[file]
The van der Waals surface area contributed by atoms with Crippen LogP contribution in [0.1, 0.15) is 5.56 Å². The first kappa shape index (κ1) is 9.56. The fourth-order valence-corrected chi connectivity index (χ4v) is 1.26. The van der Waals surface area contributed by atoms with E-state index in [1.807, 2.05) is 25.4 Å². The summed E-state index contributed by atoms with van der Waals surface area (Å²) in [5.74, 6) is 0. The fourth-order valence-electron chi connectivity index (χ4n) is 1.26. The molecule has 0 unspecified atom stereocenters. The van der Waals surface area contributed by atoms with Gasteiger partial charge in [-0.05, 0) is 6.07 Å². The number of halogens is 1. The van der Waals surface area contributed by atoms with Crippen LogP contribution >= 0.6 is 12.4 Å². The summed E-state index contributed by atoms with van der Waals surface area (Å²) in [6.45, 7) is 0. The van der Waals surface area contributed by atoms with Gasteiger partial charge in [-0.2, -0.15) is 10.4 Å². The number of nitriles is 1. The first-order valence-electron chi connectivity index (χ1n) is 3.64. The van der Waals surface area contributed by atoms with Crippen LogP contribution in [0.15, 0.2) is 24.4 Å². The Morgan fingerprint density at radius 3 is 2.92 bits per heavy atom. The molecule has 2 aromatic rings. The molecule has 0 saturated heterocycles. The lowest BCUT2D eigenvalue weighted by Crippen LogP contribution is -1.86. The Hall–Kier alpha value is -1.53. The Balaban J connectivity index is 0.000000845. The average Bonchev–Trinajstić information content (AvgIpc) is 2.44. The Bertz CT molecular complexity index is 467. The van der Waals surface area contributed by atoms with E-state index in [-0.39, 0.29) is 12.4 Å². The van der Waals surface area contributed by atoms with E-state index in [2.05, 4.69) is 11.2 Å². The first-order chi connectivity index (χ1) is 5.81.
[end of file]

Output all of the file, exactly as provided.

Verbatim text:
The van der Waals surface area contributed by atoms with Crippen LogP contribution in [0.1, 0.15) is 5.56 Å². The first kappa shape index (κ1) is 9.56. The fourth-order valence-corrected chi connectivity index (χ4v) is 1.26. The van der Waals surface area contributed by atoms with E-state index in [1.807, 2.05) is 25.4 Å². The summed E-state index contributed by atoms with van der Waals surface area (Å²) in [5.74, 6) is 0. The fourth-order valence-electron chi connectivity index (χ4n) is 1.26. The molecule has 0 unspecified atom stereocenters. The van der Waals surface area contributed by atoms with Gasteiger partial charge in [-0.05, 0) is 6.07 Å². The number of halogens is 1. The van der Waals surface area contributed by atoms with Crippen LogP contribution >= 0.6 is 12.4 Å². The summed E-state index contributed by atoms with van der Waals surface area (Å²) in [6.45, 7) is 0. The van der Waals surface area contributed by atoms with Gasteiger partial charge in [-0.2, -0.15) is 10.4 Å². The number of nitriles is 1. The first-order valence-electron chi connectivity index (χ1n) is 3.64. The van der Waals surface area contributed by atoms with Crippen LogP contribution in [0.15, 0.2) is 24.4 Å². The Morgan fingerprint density at radius 3 is 2.92 bits per heavy atom. The molecule has 2 aromatic rings. The molecule has 0 saturated heterocycles. The lowest BCUT2D eigenvalue weighted by Crippen LogP contribution is -1.86. The Hall–Kier alpha value is -1.53. The Balaban J connectivity index is 0.000000845. The average Bonchev–Trinajstić information content (AvgIpc) is 2.44. The Bertz CT molecular complexity index is 467. The van der Waals surface area contributed by atoms with E-state index in [-0.39, 0.29) is 12.4 Å². The van der Waals surface area contributed by atoms with E-state index in [2.05, 4.69) is 11.2 Å². The first-order chi connectivity index (χ1) is 5.81.